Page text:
My life was changed forever on Jan. 8, 2011, in a grocery store parking lot when I got the text from my mom, “Gabby was shot.”
Gabby was my boss, Arizona Rep. Gabrielle Giffords. I served as her legislative director in Washington, D.C.
My head swirled. It felt like someone had punched me in the gut.
A frantic call confirmed it was true: Gabby had been hosting a constituent event at a Tucson grocery store when a gunman opened fire, shooting her in the head at point-blank range.
The moments after were a blur — a flurry of calls from friends and family around the world. When members of the office gathered hours later, I learned that my friend and colleague Gabe Zimmerman was dead.
Gabe and I started in Gabby’s office on the same day in January 2007. We share the same birthday. At just 30 years old, Gabe was the first congressional staffer to be killed in the line of duty.
Five other people were killed that day, including 9-year-old Christina-Taylor Green. Thirteen others were wounded, including my colleagues Ron Barber and Pam Simon.
The tragic reality in this country is that too many have experienced the same grief, confusion and anger that I did. They know what it feels like to experience gun violence firsthand, to lose someone they love, to live in fear that it will happen again. That is unacceptable to me.
The last 18 months have brought cruel reminders that one public health crisis does not stop for another. Despite social distancing guidelines keeping businesses closed and most of us home, recent FBI data show killings jumped nearly 30% in 2020 with guns responsible for more than two out of every three deaths. So far, 2021 is shaping up to be worse.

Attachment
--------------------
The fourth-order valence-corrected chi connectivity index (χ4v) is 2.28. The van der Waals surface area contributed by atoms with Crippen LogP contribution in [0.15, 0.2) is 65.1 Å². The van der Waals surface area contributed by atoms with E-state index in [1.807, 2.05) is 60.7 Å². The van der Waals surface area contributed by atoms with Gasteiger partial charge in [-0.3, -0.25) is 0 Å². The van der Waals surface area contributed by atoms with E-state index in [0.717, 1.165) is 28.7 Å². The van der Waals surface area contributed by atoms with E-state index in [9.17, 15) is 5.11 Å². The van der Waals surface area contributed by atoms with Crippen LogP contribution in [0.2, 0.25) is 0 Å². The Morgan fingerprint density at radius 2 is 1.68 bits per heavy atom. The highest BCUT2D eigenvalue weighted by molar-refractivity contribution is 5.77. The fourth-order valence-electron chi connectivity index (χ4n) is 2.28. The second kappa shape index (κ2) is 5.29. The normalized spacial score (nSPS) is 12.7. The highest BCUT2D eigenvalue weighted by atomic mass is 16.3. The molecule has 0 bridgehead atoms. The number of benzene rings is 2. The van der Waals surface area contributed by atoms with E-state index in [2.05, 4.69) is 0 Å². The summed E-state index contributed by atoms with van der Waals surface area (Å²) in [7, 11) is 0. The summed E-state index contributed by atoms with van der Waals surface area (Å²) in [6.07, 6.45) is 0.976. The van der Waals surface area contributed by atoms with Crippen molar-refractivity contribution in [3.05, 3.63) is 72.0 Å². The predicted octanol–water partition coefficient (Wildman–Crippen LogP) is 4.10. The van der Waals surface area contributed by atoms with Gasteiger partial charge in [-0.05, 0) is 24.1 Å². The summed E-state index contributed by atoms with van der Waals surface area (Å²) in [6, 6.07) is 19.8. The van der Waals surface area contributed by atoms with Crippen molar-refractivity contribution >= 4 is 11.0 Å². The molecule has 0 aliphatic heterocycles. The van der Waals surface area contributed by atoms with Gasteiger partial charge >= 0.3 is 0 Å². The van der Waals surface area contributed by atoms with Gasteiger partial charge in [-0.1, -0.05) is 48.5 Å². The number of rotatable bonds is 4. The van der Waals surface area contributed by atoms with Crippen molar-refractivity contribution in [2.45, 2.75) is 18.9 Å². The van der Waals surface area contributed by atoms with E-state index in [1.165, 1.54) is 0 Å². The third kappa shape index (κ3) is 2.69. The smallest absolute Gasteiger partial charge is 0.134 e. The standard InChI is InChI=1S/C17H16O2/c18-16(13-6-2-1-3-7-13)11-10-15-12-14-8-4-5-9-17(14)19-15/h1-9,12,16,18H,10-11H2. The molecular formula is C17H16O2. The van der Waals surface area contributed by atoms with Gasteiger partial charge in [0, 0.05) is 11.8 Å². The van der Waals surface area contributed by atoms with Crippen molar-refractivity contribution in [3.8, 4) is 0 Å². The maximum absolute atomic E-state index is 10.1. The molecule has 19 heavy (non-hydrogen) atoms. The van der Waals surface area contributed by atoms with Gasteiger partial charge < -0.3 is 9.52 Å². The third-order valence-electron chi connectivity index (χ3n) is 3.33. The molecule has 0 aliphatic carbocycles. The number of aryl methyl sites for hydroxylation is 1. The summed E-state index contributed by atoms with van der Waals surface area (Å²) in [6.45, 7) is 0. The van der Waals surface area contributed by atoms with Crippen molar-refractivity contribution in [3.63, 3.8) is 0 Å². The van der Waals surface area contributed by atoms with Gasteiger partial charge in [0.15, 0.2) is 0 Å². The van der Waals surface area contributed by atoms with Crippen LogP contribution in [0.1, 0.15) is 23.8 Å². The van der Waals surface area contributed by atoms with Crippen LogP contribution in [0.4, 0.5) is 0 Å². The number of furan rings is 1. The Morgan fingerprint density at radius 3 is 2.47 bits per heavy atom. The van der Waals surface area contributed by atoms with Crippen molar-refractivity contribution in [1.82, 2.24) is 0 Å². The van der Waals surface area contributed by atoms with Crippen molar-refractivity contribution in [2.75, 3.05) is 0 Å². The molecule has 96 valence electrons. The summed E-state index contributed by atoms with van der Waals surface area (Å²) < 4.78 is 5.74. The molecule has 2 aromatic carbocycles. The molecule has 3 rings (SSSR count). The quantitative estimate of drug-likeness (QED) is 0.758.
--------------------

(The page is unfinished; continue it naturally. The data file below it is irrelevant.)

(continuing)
This spike in gun violence isn’t only happening in faraway cities. It’s happening here in our own communities. In the first half of 2021, the number of people killed by guns in King County was up 48% and the number of people wounded was up 65% over the four-year average. Just last weekend, three people were killed and at least three others injured in a shooting outside of a bar in Des Moines.
On my first day as a state legislator, I was escorted into the capitol by the National Guard due to threats of violence by extremists. The excitement of my first day of my new job was overshadowed by the threat of gun violence almost exactly a decade after the Tucson tragedy.
This crisis affects all of us, but it is not inevitable. There is more we can and must do to keep us all safe from gun violence. We must tamp down on the growing threat of untraceable, DIY ghost guns by prohibiting the sale of parts that make it easy for anyone to assemble their own gun at home, without a background check. We must finally answer Washingtonians’ call to prohibit high-capacity magazines that make shootings, like the one that killed my friend Gabe, deadlier. Gun dealers who fail to follow the law and keep guns away from people barred from gun ownership should be held accountable under the law. Victims of gun violence and their loved ones should have the right to hold irresponsible gun dealers accountable in a court of law.
We also must ensure adequate funding for the newly-established Office of Firearm Safety and Violence Prevention and grants for community-based organizations implementing evidence-based practices to reduce gun violence. We must treat gun violence like the public health emergency that it is.
Watching Gabby fight for her recovery over the last decade while also leading the fight against gun violence has taught me about resilience, hard work and grit. The past year has proved that we can do hard things. It’s more urgent than ever to push for common sense gun policies in Olympia. Together, let’s build a safer future.